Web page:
Arusha — The United States has appealed for the arrest and prosecution of Congolese rebels Sylvestre Mudacumura and Bosco Ntaganda, both wanted by the International Criminal Court (ICC). The call comes after the ICC Tuesday acquitted another Congolese militia leader, Mathieu Ngudjolo.
"The United States continues to call for the apprehension and prosecution of perpetrators of human rights abuses and atrocities and crimes in the DRC (Democratic Republic of Congo),"State Department spokeswoman Victoria Nuland said Tuesday in an interview.
Both Mudacumura, the commander of the Democratic Forces for the Liberation of Rwanda (FDLR) and Ntaganda, leader of the National Congress for the Defence of the People (CNDP) militia, are wanted by the ICC for crimes against humanity and war crimes.
Nuland said the current conflict in the eastern DRC with M23 rebels underscores the continuing impunity that perpetrators of violence and human rights abuses continue to enjoy in the DRC.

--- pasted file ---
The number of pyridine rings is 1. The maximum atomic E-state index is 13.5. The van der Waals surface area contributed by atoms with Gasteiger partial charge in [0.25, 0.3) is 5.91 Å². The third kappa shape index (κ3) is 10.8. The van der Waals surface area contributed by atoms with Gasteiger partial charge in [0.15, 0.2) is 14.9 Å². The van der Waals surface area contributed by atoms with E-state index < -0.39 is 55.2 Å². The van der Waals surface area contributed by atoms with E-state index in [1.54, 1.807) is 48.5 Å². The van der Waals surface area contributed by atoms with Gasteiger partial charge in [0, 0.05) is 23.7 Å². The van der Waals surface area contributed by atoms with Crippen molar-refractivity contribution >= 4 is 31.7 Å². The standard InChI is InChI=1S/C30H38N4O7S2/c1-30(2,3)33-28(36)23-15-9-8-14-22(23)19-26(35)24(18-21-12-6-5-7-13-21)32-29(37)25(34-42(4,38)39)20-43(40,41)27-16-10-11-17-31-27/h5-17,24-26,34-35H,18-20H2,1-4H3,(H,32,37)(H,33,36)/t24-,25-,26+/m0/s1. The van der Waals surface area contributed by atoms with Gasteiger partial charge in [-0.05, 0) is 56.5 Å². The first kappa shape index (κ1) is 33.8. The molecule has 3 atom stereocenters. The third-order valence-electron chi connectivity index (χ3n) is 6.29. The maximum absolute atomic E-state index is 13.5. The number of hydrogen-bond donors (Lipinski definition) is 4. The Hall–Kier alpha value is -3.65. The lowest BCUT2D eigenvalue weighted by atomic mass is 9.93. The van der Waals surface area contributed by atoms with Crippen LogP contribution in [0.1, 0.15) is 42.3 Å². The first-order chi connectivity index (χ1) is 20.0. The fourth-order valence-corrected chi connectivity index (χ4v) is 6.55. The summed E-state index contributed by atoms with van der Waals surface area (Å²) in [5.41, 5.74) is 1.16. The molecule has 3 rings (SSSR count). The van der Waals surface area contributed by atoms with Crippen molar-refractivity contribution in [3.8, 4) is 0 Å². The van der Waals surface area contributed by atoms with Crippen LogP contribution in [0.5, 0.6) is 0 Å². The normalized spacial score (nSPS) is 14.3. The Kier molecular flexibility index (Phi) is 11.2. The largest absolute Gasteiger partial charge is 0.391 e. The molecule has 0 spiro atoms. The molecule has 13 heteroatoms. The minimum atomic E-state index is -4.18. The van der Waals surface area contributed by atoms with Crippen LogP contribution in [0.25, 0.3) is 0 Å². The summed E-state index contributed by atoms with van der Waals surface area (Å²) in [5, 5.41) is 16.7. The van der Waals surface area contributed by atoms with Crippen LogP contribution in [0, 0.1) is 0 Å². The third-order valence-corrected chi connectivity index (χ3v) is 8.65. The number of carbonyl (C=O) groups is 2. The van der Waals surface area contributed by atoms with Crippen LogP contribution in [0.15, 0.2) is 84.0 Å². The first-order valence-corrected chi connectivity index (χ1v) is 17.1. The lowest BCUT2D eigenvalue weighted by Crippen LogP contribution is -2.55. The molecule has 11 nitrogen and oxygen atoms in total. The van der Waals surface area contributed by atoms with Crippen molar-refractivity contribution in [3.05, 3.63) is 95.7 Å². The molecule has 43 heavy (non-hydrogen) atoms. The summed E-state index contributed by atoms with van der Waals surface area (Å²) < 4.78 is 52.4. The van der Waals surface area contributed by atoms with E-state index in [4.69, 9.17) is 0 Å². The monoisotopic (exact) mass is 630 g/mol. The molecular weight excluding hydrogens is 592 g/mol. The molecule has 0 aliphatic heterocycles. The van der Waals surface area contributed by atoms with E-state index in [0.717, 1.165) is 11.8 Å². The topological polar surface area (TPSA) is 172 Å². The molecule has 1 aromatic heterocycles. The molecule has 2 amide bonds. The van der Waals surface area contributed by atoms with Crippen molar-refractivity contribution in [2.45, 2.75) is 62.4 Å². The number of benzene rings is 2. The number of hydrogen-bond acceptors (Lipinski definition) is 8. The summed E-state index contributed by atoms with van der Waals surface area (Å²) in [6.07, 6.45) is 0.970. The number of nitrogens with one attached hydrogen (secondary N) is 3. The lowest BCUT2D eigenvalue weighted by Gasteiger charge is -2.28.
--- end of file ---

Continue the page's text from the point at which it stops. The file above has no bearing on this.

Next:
Regarding the ICC's acquittal of Ngudjolo, Nuland said her department was reviewing the judgment. The Trial Chamber found Ngudjolo not guilty of crimes linked to a 2003 attack in Bogoro, eastern DRC, that left 200 villagers dead.
"I would note that in announcing the verdict, the Chamber made clear that the prosecution had not proven beyond a reasonable doubt that he was the commander of the combatants involved in the attack, and thus he wasn't responsible within the meaning of the Rome Statute,"said Nuland.
"The judges in the case emphasized that his acquittal didn't mean that in its opinion no crime had been committed there. It's just that within their definition, they couldn't link him to it," she added.
The verdict in the case of Ngudjolo is the second in the ICC's ten year history and its first acquittal.